Here's a nightmare scenario of what could happen otherwise.  And it's not pretty.

Tuesday, May 24th, 2011 @ 05:38 AM
Contributed by: Andy Updegrove
Views: 9,097

Oh my goodness. It's happening again. Will there be anywhere to hide this time, or are we already trapped — tied like poor little Pauline to the railroad tracks as the engine of another high tech bubble barrels down upon us.

Until last Thursday, there was some cause for hope. True, the day before the New York Times had written a piece reporting on the growing prevalence of "acqhire" transactions. That's where a company (like Facebook) buys a company for millions of dollars, only to promptly shut it down. Why? Because it wants the employees — $500,000 to $1 million per engineer is the current going rate. That's not quite as high as it was during the Internet Bubble years, but the same companies are doing lots of big-ticket acquisitions as well. Whether or not these transactions pay off in new revenues, the dilution to existing stockholders will be the same.

Monday, May 16th, 2011 @ 07:00 AM
Contributed by: Andy Updegrove
Views: 8,359

At intervals, the Federal Trade Commission (FTC) and Department of Justice (DoJ) have undertaken public initiatives intended to support the standards development process from the antitrust perspective.  In each case, I've found the regulators to be open minded and genuinely interested in understanding the marketplace.  Often, the goal of their information gathering efforts is to later issue guidelines that encourage good behavior, and make clear what they consider to be over the line.  The result is that it makes it easier and safer for stakeholders to participate actively in the standard setting process.  Regulators in the European Union follow the same practice.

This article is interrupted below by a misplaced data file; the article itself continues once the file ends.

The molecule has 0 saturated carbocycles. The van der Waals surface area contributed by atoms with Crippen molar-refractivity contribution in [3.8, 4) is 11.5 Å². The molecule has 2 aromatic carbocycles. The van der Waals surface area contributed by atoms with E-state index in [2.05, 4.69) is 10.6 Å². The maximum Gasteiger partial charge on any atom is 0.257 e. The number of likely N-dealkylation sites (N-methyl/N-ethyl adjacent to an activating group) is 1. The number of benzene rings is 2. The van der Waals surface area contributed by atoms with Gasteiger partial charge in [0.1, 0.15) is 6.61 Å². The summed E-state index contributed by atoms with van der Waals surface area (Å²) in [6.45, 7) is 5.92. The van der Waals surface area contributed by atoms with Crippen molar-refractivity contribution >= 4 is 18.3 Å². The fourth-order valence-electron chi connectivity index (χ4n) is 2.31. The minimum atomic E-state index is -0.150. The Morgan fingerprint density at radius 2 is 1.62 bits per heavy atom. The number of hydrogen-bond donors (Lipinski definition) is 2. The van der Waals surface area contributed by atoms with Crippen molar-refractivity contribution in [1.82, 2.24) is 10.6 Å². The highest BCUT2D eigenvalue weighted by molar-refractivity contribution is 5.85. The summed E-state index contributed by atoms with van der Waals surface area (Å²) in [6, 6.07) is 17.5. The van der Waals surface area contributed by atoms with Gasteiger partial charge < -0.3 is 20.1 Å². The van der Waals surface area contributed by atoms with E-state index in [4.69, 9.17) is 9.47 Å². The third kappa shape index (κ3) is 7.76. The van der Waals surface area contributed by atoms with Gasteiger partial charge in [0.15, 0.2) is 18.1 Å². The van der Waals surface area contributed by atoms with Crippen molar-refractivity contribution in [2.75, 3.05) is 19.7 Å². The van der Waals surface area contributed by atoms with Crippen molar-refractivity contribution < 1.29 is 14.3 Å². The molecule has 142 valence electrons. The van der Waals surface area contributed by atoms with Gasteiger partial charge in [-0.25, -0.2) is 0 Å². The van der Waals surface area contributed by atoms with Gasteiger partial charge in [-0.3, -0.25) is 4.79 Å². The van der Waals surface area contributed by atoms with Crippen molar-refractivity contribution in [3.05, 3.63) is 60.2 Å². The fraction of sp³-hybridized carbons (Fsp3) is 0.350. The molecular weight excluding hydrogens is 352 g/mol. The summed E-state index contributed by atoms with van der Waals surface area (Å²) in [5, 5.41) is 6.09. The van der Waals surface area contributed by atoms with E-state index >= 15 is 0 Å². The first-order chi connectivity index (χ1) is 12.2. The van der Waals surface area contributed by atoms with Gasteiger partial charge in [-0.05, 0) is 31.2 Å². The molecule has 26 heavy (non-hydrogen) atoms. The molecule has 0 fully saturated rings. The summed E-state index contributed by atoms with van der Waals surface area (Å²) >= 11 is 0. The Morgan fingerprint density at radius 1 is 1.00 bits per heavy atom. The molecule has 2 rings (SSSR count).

Last week, the FTC announced a new standards development process fact-finding effort, this time announcing a workshop intended to help them better understand whether "patent holdup" is causing a problem in the marketplaceIt's open to the public, and you're free to submit written comments as well.